And yes- heroin is banned and a heroin trade still goes on. I would point out that murder is banned and murder still occurs. As does armed robbery and rape. Do you suggest that laws against those crimes should then be taken off the books?

  • http://aaa mark

    Dear Barry ,
    Yes dangerous drugs Should remain on the banned list , its just an example of how well ban’s work , and of how many criminals follow laws.
    It appears that you agree with the hand gun bans in some areas , and leaving citizens as helpless victims. If you dont like the constitution here , why not just move to a country thats already not free?
    You never answered about how you feel knowing that police have no obligation to protect any individual, and response is almost Always late.
    Are you aware of how much evil was in the world before guns were even available? And that Any object in the hands of a sick individual can , and will be dangerous?
    Yes its good that we have back ground checks and require safety classes to obtain an LTC here in MA. But it seems that you are in favor of ridiculous bans . have you noticed how many mass murders take place in “gun free ” zones ? schools ect.. how many people have ever got away or even tried a stunt like columbine in a gun club? they go where they know they can get away with it.
    if guns are killers then how does anyone make it out of a gun show alive??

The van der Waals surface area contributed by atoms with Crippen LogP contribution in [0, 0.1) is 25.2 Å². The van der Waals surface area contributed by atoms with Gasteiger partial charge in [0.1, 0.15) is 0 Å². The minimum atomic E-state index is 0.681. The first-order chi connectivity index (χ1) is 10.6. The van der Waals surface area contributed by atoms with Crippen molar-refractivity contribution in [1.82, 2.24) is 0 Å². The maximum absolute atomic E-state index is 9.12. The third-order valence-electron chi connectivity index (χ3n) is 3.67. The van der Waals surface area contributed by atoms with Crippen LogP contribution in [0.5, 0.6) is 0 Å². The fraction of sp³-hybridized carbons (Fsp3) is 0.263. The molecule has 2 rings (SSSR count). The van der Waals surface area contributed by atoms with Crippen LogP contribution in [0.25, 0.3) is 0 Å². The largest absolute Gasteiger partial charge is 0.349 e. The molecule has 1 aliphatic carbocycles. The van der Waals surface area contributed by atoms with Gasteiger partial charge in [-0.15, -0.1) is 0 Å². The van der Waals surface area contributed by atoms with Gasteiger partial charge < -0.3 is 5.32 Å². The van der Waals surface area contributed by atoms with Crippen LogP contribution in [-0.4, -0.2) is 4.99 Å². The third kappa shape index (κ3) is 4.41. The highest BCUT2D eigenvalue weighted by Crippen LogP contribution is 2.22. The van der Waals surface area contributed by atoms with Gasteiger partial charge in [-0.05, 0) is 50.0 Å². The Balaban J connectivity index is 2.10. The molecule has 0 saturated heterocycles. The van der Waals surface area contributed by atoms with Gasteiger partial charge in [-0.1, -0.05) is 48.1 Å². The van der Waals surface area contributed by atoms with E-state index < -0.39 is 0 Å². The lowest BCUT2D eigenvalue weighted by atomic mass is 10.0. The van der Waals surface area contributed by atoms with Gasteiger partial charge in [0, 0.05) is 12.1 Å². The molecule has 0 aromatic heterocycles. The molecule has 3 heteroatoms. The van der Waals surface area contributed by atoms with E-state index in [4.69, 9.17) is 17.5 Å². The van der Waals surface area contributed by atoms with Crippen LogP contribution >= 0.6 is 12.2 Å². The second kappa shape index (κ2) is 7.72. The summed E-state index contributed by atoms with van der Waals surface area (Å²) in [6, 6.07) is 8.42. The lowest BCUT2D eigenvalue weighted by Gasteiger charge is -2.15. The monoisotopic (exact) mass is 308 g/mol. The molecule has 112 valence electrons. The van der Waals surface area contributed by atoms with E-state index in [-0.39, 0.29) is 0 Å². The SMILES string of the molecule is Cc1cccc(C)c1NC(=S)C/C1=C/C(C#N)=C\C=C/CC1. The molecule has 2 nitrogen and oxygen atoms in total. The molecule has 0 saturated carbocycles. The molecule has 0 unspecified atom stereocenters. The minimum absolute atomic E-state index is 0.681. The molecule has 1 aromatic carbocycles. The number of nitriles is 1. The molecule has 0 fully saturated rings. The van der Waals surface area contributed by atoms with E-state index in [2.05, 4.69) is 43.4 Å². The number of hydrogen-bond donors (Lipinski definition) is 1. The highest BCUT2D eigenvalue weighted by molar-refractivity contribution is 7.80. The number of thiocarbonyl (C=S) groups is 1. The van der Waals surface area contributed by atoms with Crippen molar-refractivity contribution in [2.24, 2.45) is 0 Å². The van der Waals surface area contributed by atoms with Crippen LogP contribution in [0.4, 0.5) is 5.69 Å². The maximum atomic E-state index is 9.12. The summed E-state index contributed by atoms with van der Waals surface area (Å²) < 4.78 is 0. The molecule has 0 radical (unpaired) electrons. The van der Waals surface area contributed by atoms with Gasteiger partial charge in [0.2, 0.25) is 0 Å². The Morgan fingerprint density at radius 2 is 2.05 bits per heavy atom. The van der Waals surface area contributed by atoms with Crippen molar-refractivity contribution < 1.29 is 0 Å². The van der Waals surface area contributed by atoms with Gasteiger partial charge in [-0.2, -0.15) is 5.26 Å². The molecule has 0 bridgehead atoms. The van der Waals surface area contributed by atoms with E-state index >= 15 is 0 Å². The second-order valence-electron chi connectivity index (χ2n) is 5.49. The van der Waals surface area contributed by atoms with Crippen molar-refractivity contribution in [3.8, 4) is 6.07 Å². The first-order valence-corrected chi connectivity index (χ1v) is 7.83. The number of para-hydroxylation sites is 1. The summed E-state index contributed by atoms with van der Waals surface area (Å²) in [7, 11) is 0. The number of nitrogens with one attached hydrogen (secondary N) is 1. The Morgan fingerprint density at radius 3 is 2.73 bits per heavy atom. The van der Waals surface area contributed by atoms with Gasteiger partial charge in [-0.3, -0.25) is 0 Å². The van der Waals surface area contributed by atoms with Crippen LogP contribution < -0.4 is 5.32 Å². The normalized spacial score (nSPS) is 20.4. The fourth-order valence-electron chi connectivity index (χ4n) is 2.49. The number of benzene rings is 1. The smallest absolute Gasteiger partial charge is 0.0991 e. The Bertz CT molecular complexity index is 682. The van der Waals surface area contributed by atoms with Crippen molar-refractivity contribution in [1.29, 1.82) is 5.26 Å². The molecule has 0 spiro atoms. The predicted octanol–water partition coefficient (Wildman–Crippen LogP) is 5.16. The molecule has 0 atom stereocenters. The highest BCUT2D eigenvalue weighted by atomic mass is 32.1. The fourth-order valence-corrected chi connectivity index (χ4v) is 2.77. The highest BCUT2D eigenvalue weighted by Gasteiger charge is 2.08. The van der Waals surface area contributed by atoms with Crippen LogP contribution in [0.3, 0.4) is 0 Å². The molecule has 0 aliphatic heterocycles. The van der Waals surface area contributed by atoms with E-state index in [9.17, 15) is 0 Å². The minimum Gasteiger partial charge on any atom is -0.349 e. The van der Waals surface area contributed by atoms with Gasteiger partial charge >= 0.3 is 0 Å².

• http://aaa mark

    tobacco company’s are “peddling death”

  • Brendan O’Brien

    Well, this entire “article” is pretty much a lie. Do not use gun control advocates propaganda which you cite to. Go right to the FBI Uniform Crime Report. You will find that, in fact, Massachusetts has a much higher crime rate than it’s neighbors Vermont, NH and Maine and has much less strict gun laws.

  • David F

    In 2009 the MA homicide by firearm rate is 1.7 per 100,000, we rank at number 15 in the country for firearm related homicides.

  • jaredfighter

    The problem in this case is bigotry, unfortunately this article equivocates by assuming that gun ownership by a private citizen and racism come hand in hand. Presuming legislation/social controls are an effective answer, a more effective legislative focus would be having police forces/institutions come down harder on officers who make decisions similar to the line of thinking of Officer Raimondo, or take actions similar to Zimmerman. This is the point of escalating a criminal compliant to reflect that it was a hate crime.

    On the topic of whether legislating gun controls is an effective deterrent of gun related crime, the following is some food for thought…

  • Leo Guy

    Massachusetts has a higher murder rate per capita then New Hampshire which has little gun laws, heck don’t even need a License to buy firearms or ammo there Resident ID or Mass FID for Rifles and ammo. Why New Hampshire have a lower murder rate then Massachusetts other than population difference? Criminal don’t like to be shot!